Colonia cobble stone and ouch on those blisters
Trip Start Dec 07, 2010
66Trip End Jan 14, 2011
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First, let's see if the pick up works … 7.15 am as arranged became a 7.30 am pick up but no problems even with the Hotel Wilton breakfast service starting way after its advertised 7 am. The fast ferry doesn’t leave till 8.45 am and somehow the hundreds of people queuing were processed in time.
The fast catamaran took just an hour to cross the River Plate to Uruguay. Being an hour difference we arrived at 10.45 am local time.
The local city tour was well organised with Eugenia from Bequebus and her English speaking tour group.
First a 5 km drive to the beaches. Playa San Carlos (beach) was the destination to see this dilapidated tourist complex built in the beginning of the 20th century. A drive by the Moorish style old bull ring which was only used for 2 years till the government banned bull fighting. The neighbouring casino is now a polytechnic / university. A 10 minute stop by the beach and the old wharf structure was more interesting to me.
Then back to Colonia which is a UNESCO World Heritage site. I was expecting cobble stone streets and sure enough they were jarring on my now blistered feet.
Founded by the Portuguese in 1680, Colonia was used as a smugglers port of British goods across to the Spanish colonies in the 17th century.
While I am trying to ‘humanise’ my photos, today it was a still photo study day so I had time to practice ones patience to have many of the photos WITHOUT people in them.
I‘ll later put the photos by the below text as it takes time. For now here the running order of my walk:
The Barrio Histrorico (old town) with its narrow streets is centered round the Plaza Mayor. A film crew was using part of the old town as their set.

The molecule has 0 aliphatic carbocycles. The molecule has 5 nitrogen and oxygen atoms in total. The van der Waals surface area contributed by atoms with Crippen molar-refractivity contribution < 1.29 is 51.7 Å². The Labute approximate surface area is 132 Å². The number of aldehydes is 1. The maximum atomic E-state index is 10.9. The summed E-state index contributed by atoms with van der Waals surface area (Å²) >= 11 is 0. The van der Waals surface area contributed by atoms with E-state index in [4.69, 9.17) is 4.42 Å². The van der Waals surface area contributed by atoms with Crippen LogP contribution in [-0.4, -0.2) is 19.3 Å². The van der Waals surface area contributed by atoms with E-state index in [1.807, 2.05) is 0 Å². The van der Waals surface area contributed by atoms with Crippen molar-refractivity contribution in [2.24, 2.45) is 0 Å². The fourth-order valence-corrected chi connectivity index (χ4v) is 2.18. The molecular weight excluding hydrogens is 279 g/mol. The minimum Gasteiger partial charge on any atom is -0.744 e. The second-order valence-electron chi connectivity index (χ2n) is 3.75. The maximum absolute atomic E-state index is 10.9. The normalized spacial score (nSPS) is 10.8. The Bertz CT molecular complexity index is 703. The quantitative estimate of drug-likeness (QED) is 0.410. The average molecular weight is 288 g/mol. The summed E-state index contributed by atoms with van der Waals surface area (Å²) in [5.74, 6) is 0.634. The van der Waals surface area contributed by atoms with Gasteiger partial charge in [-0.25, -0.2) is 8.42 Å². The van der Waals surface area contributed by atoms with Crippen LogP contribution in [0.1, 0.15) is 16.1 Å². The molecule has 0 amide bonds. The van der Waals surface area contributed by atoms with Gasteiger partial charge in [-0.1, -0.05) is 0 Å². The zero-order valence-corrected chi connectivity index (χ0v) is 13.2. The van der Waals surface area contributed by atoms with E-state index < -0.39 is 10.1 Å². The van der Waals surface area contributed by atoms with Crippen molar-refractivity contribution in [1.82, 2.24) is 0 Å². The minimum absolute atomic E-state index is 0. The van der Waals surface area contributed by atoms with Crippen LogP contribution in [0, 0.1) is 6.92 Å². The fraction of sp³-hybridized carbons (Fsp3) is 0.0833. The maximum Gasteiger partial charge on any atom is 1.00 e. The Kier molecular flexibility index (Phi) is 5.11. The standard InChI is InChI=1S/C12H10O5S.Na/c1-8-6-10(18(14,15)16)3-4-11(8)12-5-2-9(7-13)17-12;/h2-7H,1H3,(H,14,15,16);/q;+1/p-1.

Puerto del Campo restored city gate and drawbridge.
Calle de los Suspiros or Street of Sighs. I have yet to work out why it is one of Colonia’s most photographed street. Perhaps you can see something that I can’t. I did take a few photos in this short street!
Museo Portuguese (1720).
The ruins of Convento de San Francisco appears to be holding up the Faro lighthouse.
The pink Case Nacarello is next to the Musee Municipal are both mid 18th century Portuguese residences.
Kapok is what life jackets and bedding use to be filled with. They grow like cotton on trees and while no longer economical to harvest, apparently kapok is still used in Britain.
The bougainvillea and jasmine were out in full bloom.
Iglesia Matriz (1680 - oldest Church in Uruguay) white washed, blue lit nave and arched aisles dark jacaranda wooden pews.
The old houses are now cafes, art galleries, antique and souvenir shops. Yes, some of the cars had seen better times.
I didn’t know that lunch was 3 courses so had piled up my entrée plate expecting it to be it! I wasn’t the only one in our group who got caught out. The beef had seen better days. The 620 ml bottle of Heineken was only NZ$5 or US$3.80.
Was it a luxury day? Certainly not, but a pleasant break from the hustle and bustle of BA. Soon it was time to leave. Back in BA at 5.30 pm and my pre-arranged pick up was awaiting me.